Super hydrophobic, plasma removable coating for the protection of cultural heritage assets​

Plasma removable

Additionally, the ChemStream coating remains completely removable by using an atmospheric plasma torch. This state-of-the-art technique allows pin-point non-contact removal of the coating so that specific areas of the surface may be treated while leaving adjacent areas untouchedBy regulating the power of the plasma torch and the distance between the coating surface and the torch, the rate of removal can be controlled. These parameters influence the required treatment time for obtaining the complete removal of a coating. In this case a HTS (high throughput screening) methodology was used for performing plasma removal of the organic coating using a Tigres Plasma Blaster.


After cleaning (by chemical and/or physical methods) cultural heritage assets are protected by organic or hybrid coatings. The removability of such a coating is paramount as it must always be possible to bring the artifacts back to their original state. The coatings that are currently being used are mostly solvent removable and not very hydrophobic (contact angle < 100°). This lack of water repellency causes the water to accumulate on the surface where it will collect dirt and pollutant that will inevitably attack the coating and the underlying artifact (soot deposition, corrosion, black crust…).


Super hydrophobicity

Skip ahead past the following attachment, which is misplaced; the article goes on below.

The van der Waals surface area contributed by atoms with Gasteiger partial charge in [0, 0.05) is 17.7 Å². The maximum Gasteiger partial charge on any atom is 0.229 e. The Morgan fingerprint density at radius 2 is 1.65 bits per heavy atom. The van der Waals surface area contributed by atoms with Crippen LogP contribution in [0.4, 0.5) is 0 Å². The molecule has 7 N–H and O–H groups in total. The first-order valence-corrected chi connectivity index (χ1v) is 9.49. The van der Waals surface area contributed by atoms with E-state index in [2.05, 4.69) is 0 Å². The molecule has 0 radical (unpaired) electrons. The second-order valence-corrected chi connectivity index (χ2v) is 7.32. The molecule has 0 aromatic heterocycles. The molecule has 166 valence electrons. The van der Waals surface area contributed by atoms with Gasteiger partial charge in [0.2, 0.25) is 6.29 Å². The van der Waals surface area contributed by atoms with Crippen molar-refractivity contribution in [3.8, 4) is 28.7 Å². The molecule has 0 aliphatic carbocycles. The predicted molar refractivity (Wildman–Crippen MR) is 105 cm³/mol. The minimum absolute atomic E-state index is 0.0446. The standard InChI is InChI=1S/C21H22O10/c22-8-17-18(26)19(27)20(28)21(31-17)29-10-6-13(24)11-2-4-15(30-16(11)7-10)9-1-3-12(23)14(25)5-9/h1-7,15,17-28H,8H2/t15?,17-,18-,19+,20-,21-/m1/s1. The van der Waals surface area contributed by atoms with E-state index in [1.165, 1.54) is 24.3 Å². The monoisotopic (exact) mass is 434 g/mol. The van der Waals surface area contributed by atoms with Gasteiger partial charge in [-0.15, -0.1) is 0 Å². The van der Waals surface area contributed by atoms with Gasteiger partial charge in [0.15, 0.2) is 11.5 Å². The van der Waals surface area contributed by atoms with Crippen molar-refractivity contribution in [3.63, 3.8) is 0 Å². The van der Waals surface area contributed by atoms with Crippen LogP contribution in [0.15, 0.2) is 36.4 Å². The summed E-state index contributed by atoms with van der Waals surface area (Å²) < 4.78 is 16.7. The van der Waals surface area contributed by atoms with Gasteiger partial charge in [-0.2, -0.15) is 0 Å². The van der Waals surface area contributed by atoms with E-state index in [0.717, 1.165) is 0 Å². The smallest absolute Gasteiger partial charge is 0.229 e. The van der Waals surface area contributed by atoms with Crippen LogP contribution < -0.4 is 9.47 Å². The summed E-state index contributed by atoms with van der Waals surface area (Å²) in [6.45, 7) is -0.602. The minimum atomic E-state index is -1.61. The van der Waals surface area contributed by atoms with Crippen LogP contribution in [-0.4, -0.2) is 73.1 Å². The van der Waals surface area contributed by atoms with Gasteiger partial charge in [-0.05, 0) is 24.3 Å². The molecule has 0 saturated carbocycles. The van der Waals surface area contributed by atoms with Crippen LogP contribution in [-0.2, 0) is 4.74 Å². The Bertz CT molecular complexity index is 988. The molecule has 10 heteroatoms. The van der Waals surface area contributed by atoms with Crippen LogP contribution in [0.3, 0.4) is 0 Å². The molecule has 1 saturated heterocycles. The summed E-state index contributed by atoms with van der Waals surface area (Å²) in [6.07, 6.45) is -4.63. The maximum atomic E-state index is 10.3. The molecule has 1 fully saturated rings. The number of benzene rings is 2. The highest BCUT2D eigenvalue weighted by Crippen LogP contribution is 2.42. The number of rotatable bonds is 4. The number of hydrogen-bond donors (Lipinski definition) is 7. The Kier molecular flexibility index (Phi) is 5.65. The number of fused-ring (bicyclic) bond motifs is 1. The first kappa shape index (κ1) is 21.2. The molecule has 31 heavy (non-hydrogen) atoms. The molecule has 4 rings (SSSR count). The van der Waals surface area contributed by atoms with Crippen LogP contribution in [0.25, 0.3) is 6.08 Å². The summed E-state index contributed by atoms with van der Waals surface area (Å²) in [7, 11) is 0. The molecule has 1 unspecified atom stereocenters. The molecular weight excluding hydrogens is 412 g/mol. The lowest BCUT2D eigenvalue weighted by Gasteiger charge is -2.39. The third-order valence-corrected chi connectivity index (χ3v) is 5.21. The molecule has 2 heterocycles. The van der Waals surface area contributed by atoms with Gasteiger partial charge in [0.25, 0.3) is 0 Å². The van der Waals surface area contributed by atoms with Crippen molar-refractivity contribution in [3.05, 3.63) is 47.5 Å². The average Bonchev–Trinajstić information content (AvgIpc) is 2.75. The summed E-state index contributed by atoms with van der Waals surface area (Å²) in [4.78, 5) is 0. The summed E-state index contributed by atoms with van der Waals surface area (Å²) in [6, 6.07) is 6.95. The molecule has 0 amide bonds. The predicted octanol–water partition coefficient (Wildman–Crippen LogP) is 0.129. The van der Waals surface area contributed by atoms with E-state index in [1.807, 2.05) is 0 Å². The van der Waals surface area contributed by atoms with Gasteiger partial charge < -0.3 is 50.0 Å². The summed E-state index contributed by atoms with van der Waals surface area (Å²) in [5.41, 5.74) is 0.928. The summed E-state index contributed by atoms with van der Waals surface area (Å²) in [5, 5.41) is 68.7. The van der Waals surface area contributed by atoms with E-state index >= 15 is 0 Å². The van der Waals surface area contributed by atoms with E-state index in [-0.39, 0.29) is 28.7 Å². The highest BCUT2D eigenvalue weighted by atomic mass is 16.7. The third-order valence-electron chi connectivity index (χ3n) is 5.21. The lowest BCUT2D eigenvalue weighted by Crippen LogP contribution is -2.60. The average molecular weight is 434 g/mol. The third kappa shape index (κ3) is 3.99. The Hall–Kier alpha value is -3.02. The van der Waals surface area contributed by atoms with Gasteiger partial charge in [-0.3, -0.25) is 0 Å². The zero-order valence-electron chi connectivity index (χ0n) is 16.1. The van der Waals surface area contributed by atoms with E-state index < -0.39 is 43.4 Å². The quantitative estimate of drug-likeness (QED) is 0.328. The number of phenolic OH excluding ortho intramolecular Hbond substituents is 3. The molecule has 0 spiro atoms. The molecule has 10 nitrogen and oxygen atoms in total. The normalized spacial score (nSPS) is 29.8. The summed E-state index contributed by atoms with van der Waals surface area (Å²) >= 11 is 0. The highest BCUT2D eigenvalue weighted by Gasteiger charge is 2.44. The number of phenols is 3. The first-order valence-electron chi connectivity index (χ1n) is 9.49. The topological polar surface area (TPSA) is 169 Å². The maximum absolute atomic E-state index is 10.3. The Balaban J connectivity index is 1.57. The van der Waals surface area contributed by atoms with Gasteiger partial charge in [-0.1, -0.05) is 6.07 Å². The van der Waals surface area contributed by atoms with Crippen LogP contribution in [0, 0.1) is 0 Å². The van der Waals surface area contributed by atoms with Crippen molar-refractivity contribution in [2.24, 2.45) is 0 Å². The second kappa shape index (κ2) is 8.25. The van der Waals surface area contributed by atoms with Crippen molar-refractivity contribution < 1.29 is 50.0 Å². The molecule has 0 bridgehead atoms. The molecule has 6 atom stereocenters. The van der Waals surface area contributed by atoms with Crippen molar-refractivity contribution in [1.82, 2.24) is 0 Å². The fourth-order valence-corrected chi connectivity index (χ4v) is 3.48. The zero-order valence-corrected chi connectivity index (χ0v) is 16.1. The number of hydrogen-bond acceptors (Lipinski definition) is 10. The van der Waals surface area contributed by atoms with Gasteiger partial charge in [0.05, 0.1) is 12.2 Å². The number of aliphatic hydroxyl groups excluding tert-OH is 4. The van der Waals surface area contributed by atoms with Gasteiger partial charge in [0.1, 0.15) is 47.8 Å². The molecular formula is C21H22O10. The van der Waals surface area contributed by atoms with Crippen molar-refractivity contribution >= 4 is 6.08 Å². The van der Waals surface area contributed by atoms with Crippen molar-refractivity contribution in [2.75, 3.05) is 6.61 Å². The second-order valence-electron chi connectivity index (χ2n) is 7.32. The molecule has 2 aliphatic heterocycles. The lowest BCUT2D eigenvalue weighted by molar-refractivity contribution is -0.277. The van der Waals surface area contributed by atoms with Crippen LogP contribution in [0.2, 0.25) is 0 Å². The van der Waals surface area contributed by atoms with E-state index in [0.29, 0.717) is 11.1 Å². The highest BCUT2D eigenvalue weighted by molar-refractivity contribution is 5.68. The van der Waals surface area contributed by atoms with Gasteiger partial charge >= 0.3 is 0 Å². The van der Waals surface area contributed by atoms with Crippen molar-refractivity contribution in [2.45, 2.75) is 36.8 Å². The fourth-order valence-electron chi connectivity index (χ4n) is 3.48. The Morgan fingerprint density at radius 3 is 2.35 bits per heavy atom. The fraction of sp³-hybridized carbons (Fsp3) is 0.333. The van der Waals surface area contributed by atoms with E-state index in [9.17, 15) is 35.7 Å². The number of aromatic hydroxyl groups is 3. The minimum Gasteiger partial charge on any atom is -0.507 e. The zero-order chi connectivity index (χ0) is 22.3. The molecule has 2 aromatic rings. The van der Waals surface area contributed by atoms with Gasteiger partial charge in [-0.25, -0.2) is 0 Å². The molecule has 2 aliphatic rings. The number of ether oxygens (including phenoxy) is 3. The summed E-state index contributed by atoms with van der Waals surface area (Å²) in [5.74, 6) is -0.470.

The new coating, developed by ChemStream, during the PANNA project, funded by the European commission, displays super-hydrophobic qualities when applied. A water contact angle larger than 155° causes the water droplets to ‘bounce’ off the surface, even at very low sliding angles. During the PANNA project, the performance of the coating was field tested by applying it on several cultural heritage assets, such as the metopes of the Doge’s Palace in Venice (Figure 1).


As an example a 4 um Paraloid B67 based coating was removed using the plasma torch at full power (200W/nozzle). The working distance was varied from 10 to 4 mm and the plasma treatment times varied from 1 to 10 min. Each of the plasma treated samples was evaluated by FTIR-analysis that allowed us to calculate the percentage of remaining Paraloid B67.

In Figure 3 the percentage of remaining coating is plotted as a function of treatment time for the varying working distances. Logically, as the treatment time increases more of the coating is removed.

The optimal combination of working distance and treatment time for this Paraloid B67 coating was found to be 4 mm of working distance and 6 min of treatment time.


In this video, the plasma removable process of the ChemStream super hydrophobic coating applied on fresco simulants, is demonstrated. This video was a promotional tool designed during the PANNA project, to promote the full life cycle process.

Figure 1: Metopes on the Doge’s Palace in Venice


Figure 1: Different types of fluorescent dyes dissolved in an ink matrix

Figure 2: Plasma treatment of coated marble


Figure 1: Different types of fluorescent dyes dissolved in an ink matrix

Figure 3: The % of remaining Paraloid B67 measured by FTIR analysis as a function of treatment time


Figure 1: Different types of fluorescent dyes dissolved in an ink matrix